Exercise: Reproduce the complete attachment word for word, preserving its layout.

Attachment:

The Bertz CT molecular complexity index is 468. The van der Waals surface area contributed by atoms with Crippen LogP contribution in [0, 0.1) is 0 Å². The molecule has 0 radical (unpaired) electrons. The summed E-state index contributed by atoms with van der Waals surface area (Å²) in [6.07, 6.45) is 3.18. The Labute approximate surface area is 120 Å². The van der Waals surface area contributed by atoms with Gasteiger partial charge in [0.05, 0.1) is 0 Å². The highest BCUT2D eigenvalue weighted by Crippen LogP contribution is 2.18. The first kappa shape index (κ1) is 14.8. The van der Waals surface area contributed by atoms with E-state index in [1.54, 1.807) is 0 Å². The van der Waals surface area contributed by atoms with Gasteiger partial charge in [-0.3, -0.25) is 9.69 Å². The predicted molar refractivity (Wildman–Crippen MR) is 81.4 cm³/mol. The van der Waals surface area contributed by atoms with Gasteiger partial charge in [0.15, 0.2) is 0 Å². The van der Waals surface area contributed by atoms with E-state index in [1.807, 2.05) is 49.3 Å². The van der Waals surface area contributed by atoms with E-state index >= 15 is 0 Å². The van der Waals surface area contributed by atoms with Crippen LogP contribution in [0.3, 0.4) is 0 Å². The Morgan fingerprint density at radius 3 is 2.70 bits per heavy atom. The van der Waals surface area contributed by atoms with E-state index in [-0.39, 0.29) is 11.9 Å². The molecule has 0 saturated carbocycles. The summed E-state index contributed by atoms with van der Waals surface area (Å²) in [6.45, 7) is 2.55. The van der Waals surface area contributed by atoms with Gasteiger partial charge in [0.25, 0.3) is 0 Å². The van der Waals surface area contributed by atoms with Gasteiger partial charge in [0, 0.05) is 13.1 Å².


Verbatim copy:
The Bertz CT molecular complexity index is 468. The van der Waals surface area contributed by atoms with Crippen LogP contribution in [0, 0.1) is 0 Å². The molecule has 0 radical (unpaired) electrons. The summed E-state index contributed by atoms with van der Waals surface area (Å²) in [6.07, 6.45) is 3.18. The Labute approximate surface area is 120 Å². The van der Waals surface area contributed by atoms with Gasteiger partial charge in [0.05, 0.1) is 0 Å². The highest BCUT2D eigenvalue weighted by Crippen LogP contribution is 2.18. The first kappa shape index (κ1) is 14.8. The van der Waals surface area contributed by atoms with E-state index in [1.54, 1.807) is 0 Å². The van der Waals surface area contributed by atoms with Gasteiger partial charge in [-0.3, -0.25) is 9.69 Å². The predicted molar refractivity (Wildman–Crippen MR) is 81.4 cm³/mol. The van der Waals surface area contributed by atoms with Gasteiger partial charge in [0.15, 0.2) is 0 Å². The van der Waals surface area contributed by atoms with E-state index in [1.807, 2.05) is 49.3 Å². The van der Waals surface area contributed by atoms with E-state index >= 15 is 0 Å². The van der Waals surface area contributed by atoms with Crippen LogP contribution in [0.3, 0.4) is 0 Å². The Morgan fingerprint density at radius 3 is 2.70 bits per heavy atom. The van der Waals surface area contributed by atoms with E-state index in [-0.39, 0.29) is 11.9 Å². The molecule has 0 saturated carbocycles. The summed E-state index contributed by atoms with van der Waals surface area (Å²) in [6.45, 7) is 2.55. The van der Waals surface area contributed by atoms with Gasteiger partial charge in [0.25, 0.3) is 0 Å². The van der Waals surface area contributed by atoms with Gasteiger partial charge in [0, 0.05) is 13.1 Å².